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For Immediate Release
Office of the Press Secretary
July 19, 2005

African Global Competitiveness Initiative

"I think one of the things that many African nations have come to discover is that through trade, they can develop a more hopeful society rather than through aid. ... When you open up your market to entrepreneurs and small businesses, it helps spread wealth. And that's, after all, what we're trying to achieve."

-- President George W. Bush
June 7, 2005


President Bush has announced the African Global Competitiveness Initiative with a five-year funding target of $200 million of additional resources. This new initiative greatly expands the trade capacity building efforts underway with African nations through the U.S. Agency for International Development's (USAID) Regional Trade Hubs located in Accra, Ghana; Gaborone, Botswana; and Nairobi, Kenya. The Initiative will further the work of the Trade Hubs in enabling African economies to become better integrated into regional and global markets and to take advantage of trade opportunities afforded by the African Growth and Opportunity Act (AGOA).

As part of the new African Global Competitiveness Initiative, USAID will open a fourth trade hub. The new hub will complement the efforts of the USAID trade hubs in Botswana, Ghana, and Kenya.

The Global Competitiveness Initiative will emphasize trade capacity building in the following areas:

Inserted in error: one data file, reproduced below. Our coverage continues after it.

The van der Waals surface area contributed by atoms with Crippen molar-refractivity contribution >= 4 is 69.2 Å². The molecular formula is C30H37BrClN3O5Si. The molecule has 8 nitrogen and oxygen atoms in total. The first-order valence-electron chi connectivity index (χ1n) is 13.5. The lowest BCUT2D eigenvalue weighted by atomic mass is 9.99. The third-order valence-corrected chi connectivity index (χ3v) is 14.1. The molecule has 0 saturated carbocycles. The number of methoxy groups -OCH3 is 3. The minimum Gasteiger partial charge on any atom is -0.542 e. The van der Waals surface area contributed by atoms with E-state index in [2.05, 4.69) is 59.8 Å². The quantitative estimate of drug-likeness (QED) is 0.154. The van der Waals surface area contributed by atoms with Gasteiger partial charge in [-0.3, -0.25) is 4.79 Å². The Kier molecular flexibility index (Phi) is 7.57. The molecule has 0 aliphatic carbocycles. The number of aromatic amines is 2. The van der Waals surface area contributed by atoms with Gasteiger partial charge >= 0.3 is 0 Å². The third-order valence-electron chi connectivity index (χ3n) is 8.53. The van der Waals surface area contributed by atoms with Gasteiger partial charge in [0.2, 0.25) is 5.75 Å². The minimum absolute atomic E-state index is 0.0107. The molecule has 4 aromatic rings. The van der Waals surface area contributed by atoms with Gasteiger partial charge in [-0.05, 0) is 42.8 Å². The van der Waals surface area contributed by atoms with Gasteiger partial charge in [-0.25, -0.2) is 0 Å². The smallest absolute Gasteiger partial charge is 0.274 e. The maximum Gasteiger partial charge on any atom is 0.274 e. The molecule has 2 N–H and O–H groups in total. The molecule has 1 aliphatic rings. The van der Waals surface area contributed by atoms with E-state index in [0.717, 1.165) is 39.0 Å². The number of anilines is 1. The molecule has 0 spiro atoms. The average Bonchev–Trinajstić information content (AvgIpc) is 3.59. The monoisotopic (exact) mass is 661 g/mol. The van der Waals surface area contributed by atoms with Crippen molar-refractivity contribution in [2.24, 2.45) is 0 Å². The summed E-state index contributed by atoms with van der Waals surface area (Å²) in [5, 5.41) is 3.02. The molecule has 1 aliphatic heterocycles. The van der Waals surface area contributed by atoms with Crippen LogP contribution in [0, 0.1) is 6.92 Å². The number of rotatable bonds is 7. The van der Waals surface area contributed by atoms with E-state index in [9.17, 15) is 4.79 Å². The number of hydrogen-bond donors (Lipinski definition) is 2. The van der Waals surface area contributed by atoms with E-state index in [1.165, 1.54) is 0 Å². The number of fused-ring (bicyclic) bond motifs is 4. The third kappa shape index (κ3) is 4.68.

Improving African Competitiveness:

Open trade and international investment are some of the surest and fastest ways for Africa to make economic progress. With the rebounding of the global economy and recovery from several lengthy conflicts, much of Africa is poised to see more robust economic growth and an improvement in living standards in the years ahead.

AGOA is the cornerstone of the Administration's trade and investment policy toward Sub-Saharan Africa. AGOA's objectives include promoting free markets, expanding U.S.-African trade and investment, stimulating economic growth, and facilitating regional integration and Sub-Saharan Africa's integration into the global economy.

To continue to realize the potential benefits of AGOA, eligible Sub-Saharan African countries need to diversify greatly their export base, develop intra-regional trade linkages, and enhance their external competitiveness. The U.S. views trade capacity building and technical assistance programs as essential components of its trade and investment policy.

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